Sandy isn't the only disaster poised to hit that state.

Speaking of Sandy: Did you know about the Great Hurricane Sandy Conspiracy Theory? The theory isn't fully-fledged yet, but if you want to see a paranoid meme in its gestative state, visit here and here and here.
About 2 weeks ago my mom called me to see if I had a bug out plan, which is interesting because we have never talked about anything like this. We have discussed politics, religion and various other issues, but nothing along the lines of "What do we do if the shit hits the fan?"

Her reasoning behind this is that her best friend of 37 years called her and said that her daughter and son-in-law were called into a private meeting on base regarding a probable evacuation scenario of the East Coast. (Son-in-law is in the Special Forces, apparently high up. I think the base was Ft. McPhearson in Georgia).

From what she said, the daughter and SIL where brought in and made to sign a non-disclosure agreement saying they would tell no one, under the penalty of treason, what they were told during the meeting. They were told that in 4-6 weeks (this was around 9/20) the East Coast would experience some type of disaster that would cause it to be under water. They were also told to make a go bag and be prepared to leave at a moments notice.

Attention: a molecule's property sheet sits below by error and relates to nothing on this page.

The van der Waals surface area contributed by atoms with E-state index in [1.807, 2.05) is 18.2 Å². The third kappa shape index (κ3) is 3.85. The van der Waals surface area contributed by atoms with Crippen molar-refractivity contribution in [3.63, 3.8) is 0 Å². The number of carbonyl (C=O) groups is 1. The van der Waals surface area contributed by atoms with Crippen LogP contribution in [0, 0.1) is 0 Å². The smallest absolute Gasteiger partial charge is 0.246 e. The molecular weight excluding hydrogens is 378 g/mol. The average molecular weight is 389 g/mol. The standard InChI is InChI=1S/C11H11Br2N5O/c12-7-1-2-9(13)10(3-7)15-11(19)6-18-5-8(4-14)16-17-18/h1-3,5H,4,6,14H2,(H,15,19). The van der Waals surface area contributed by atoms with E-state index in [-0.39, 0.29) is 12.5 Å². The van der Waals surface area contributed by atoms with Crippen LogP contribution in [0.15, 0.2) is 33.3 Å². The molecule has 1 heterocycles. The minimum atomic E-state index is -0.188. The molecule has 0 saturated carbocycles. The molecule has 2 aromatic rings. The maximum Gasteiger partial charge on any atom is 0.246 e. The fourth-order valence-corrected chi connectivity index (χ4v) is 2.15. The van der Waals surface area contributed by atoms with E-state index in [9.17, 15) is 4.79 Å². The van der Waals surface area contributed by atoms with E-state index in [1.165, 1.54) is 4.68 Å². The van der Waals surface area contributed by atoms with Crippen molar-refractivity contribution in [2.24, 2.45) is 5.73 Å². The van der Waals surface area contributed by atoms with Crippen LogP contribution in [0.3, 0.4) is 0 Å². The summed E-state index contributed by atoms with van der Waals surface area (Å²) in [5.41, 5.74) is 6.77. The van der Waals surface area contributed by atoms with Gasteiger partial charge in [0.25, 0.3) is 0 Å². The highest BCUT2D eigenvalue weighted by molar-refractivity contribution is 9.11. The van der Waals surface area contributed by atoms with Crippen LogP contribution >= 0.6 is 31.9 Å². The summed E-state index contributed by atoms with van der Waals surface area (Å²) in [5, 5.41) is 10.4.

So we're supposed to believe that people with no security clearances would be called into a high-level meeting at Conspiracy Central. Riiiiiiight. Personally, I think we'd get a more honest vote if Sandy knocked out the power grid and forced everyone to use paper ballots. And I see no reason why Barack Obama would want to depress the vote on the Eastern seaboard, which is his stronghold.
Did Tabbi make a mistake accusing Clinton of repealing Glass-Steagal, or was it his CDS?

It's "Nobody in the Democratic party likes the Clintons, except the voters".
It's Phil Gramm, not Phil Graham. And, his wife, Wendy, headed the Commodity Futures Trading Commission from 1988 to 1993. After a lobbying campaign from Enron, the CFTC exempted it from regulation in trading of energy derivatives. Subsequently, Wendy Gramm resigned from the CFTC and took a seat on the Enron Board of Directors and served on its Audit Committee.

How do you like that connection?